Wednesday, February 08, 2012

The rationale behind Gunwalker

Operation Fast and Furious was specifically conceived so that “walked” guns would be recovered at crime scenes in Mexico. Their serial numbers would be provided to the ATF by Mexican authorities for tracing. Regardless of motive, the entire operation was premised on weapons being recovered at crime scenes in Mexico, and law enforcement agencies are well aware that criminals primarily abandon weapons only after they’ve been used in serious felony crimes such as murder or attempted murder.

Operation Fast and Furious was conceived knowing that Mexican nationals would be sacrificed in significant numbers if the tracing operation had any chance of working.

Operation Fast and Furious allowed more than 2,000 weapons to “walk,” indicating that those in charge of the operation were willing to let thousands of Mexican nationals die in an effort to identify the ringleaders of a cartel’s weapon acquisition team.

The Department of Justice claims that they did this so that they could trace the weapons to higher-ups in the cartels and take down entire gun-smuggling networks. Decent people can disagree on many aspects of crime fighting and the amount of risk we should be willing to absorb to fight crime, but we should all agree that no criminal network is worth sacrificing the lives of hundreds or thousands of victims. Yet that is precisely the way Operation Fast and Furious was designed to work.

The first question is obvious, and yet remains unasked by the media and unanswered by the Obama administration and Department of Justice:

"Who conceived this radical departure from normal law enforcement practices? Who conceived an operation that depended upon the deaths of hundreds or thousands of Mexican nationals for its success?"

But as disturbing as the conception of the plot was, it was merely an idea, if one that most would agree is objectively evil in design. It should have died stillborn on the proverbial drawing board. Somehow, this idea was not just allowed, but someone with significant political and operational clout within the Justice Department was able to shepherd this high-risk and inarguably lethal program from idea through planning and budgeting into execution. This strongly suggests high-level sponsorship within the Department of Justice. This demands answers to a second question:

"Which Department of Justice officials saw that Operation Fast and Furious was dependent on hundreds or thousands of firearms being given to the cartels and recovered at the scenes of crimes, knew that the crimes in question were likely to be murders of Mexican nationals or U.S. citizens along the Mexican border where the cartels operate, and approved the operation anyway?"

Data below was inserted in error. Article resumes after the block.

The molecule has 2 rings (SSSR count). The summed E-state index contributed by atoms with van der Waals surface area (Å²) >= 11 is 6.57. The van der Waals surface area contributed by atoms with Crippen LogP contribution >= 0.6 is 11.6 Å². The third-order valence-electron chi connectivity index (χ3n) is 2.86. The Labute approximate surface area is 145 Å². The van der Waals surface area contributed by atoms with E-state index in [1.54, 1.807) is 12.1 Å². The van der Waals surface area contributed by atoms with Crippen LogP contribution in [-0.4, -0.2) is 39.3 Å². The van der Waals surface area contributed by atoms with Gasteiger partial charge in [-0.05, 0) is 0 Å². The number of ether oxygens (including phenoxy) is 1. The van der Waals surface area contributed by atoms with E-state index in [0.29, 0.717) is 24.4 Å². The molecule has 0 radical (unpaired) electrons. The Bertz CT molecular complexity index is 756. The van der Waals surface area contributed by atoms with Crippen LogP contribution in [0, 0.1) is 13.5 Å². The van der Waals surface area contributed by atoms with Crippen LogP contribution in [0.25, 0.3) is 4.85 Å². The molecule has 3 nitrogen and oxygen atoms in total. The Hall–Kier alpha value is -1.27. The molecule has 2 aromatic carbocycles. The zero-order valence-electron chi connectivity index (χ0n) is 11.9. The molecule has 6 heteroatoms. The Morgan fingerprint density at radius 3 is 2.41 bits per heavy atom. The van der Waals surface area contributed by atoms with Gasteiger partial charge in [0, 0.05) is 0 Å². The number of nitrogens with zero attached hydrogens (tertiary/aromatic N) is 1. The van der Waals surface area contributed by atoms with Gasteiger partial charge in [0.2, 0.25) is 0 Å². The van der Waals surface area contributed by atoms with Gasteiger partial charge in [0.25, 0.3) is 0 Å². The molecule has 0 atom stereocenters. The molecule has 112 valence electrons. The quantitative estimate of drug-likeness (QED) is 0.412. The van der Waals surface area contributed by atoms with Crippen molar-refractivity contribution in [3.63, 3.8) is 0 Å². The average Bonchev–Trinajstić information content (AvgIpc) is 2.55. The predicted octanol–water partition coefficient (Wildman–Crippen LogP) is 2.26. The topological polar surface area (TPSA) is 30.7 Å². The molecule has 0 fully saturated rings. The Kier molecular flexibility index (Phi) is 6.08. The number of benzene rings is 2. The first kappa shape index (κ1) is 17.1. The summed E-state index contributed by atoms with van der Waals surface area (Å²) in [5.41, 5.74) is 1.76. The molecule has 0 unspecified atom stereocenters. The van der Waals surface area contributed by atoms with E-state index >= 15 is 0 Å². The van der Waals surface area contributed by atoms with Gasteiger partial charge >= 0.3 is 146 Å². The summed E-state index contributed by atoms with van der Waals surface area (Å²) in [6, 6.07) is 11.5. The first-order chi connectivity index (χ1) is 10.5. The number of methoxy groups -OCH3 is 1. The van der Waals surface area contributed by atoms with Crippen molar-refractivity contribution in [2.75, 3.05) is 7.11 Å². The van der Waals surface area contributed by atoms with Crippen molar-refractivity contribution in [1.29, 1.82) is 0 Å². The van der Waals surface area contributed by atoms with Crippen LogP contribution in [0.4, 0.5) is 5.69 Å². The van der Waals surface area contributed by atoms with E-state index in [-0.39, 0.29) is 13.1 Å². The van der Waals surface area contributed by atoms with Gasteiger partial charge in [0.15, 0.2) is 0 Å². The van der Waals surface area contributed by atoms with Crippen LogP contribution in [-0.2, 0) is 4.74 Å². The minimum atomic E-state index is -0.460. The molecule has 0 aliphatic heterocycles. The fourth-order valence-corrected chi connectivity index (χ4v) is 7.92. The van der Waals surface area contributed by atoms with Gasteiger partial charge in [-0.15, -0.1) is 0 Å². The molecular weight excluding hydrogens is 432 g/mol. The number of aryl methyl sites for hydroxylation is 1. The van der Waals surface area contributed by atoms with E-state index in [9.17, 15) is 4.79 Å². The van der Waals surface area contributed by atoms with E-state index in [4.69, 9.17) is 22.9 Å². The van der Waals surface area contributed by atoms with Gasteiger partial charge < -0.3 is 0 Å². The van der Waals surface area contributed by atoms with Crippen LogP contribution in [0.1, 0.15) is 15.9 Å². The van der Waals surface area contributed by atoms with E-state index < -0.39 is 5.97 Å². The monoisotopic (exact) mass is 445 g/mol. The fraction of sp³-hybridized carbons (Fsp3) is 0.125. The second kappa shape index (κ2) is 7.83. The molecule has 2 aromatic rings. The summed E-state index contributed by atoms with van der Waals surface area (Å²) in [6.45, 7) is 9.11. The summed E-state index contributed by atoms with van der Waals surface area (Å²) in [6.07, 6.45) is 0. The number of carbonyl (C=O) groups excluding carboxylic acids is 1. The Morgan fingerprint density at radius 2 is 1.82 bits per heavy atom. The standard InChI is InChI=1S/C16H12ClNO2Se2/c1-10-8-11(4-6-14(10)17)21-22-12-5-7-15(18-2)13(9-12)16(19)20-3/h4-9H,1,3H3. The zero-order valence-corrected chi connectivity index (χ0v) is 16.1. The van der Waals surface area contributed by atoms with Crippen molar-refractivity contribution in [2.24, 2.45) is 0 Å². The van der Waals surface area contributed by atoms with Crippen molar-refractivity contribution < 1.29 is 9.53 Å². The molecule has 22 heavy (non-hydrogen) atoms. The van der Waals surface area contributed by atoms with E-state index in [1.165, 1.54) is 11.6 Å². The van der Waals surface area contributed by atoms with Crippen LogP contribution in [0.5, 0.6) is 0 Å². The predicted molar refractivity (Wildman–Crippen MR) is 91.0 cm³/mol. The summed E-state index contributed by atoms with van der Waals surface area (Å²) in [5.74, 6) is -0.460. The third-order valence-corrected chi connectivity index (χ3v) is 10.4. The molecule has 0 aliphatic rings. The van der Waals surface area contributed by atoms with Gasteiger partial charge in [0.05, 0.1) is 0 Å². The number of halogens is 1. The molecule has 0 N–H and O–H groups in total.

We know that Operation Fast and Furious depended entirely upon hundred or thousands of walked weapons being recovered at crime scenes so that weapons could be traced, and that those crime scenes would almost certainly be murders. We know that such a high-risk, low-reward program could not have been conceived or approved at a local level, and that it must have had high-level sponsorship within Justice. It is reasonable to make the assumption, unless proven otherwise, that such approval could only come from the level of a deputy attorney general or higher.

More here

CA: Jury believes man's self-defense claim in double shooting: "A Foster City man who shot and wounded two other men during an argument over noise has been found not guilty of two counts of attempted murder in San Mateo County Superior Court. Jesse David Wilson, 41, was also found not guilty of two lesser charges of attempted voluntary manslaughter. He was arrested on July 9, 2010, hours after he shot Steve Dimond and Anthony Cook outside his ground-floor unit at the Beach Cove Apartments. During the two-week trial, Wilson testified that he had acted in self-defense that night, and that he had gone outside with a .38-caliber handgun because he heard a woman scream and what sounded like a fight. When the boating party saw that Wilson had a gun, they rushed him to try to disarm him, according to Locke. Wilson fired the gun twice during the fight that followed. Both men survived, and testified that Wilson had shot them before they started to punch him and beat him to the ground. Wilson suffered a broken orbital bone and multiple cuts and bruises."

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